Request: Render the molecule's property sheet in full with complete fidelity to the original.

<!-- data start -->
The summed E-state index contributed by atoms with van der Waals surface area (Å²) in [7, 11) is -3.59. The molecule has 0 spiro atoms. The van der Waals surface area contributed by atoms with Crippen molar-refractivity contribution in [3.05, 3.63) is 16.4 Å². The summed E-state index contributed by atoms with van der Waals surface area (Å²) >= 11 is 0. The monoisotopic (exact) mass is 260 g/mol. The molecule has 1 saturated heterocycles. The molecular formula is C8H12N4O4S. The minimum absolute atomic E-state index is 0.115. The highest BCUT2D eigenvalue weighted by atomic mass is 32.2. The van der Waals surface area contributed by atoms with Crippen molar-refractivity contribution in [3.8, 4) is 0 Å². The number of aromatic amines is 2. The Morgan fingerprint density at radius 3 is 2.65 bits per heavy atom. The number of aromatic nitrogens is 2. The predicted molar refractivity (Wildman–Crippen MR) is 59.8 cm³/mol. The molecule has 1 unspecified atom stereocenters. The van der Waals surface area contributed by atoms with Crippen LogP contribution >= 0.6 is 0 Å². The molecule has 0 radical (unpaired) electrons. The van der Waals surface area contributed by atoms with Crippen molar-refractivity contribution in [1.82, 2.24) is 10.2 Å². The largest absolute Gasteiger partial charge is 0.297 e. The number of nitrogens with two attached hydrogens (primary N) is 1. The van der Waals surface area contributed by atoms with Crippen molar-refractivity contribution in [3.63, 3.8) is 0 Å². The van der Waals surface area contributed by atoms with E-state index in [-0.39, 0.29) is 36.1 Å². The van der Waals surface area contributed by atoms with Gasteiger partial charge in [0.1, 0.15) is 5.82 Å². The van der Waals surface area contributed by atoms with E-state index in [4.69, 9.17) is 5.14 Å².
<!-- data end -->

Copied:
The summed E-state index contributed by atoms with van der Waals surface area (Å²) in [7, 11) is -3.59. The molecule has 0 spiro atoms. The van der Waals surface area contributed by atoms with Crippen molar-refractivity contribution in [3.05, 3.63) is 16.4 Å². The summed E-state index contributed by atoms with van der Waals surface area (Å²) >= 11 is 0. The monoisotopic (exact) mass is 260 g/mol. The molecule has 1 saturated heterocycles. The molecular formula is C8H12N4O4S. The minimum absolute atomic E-state index is 0.115. The highest BCUT2D eigenvalue weighted by atomic mass is 32.2. The van der Waals surface area contributed by atoms with Crippen molar-refractivity contribution in [3.8, 4) is 0 Å². The number of aromatic amines is 2. The Morgan fingerprint density at radius 3 is 2.65 bits per heavy atom. The number of aromatic nitrogens is 2. The predicted molar refractivity (Wildman–Crippen MR) is 59.8 cm³/mol. The molecule has 1 unspecified atom stereocenters. The van der Waals surface area contributed by atoms with Crippen LogP contribution >= 0.6 is 0 Å². The molecule has 0 radical (unpaired) electrons. The van der Waals surface area contributed by atoms with Crippen molar-refractivity contribution in [1.82, 2.24) is 10.2 Å². The largest absolute Gasteiger partial charge is 0.297 e. The number of nitrogens with two attached hydrogens (primary N) is 1. The van der Waals surface area contributed by atoms with Crippen molar-refractivity contribution in [3.63, 3.8) is 0 Å². The van der Waals surface area contributed by atoms with E-state index in [-0.39, 0.29) is 36.1 Å². The van der Waals surface area contributed by atoms with Gasteiger partial charge in [0.1, 0.15) is 5.82 Å². The van der Waals surface area contributed by atoms with E-state index in [4.69, 9.17) is 5.14 Å².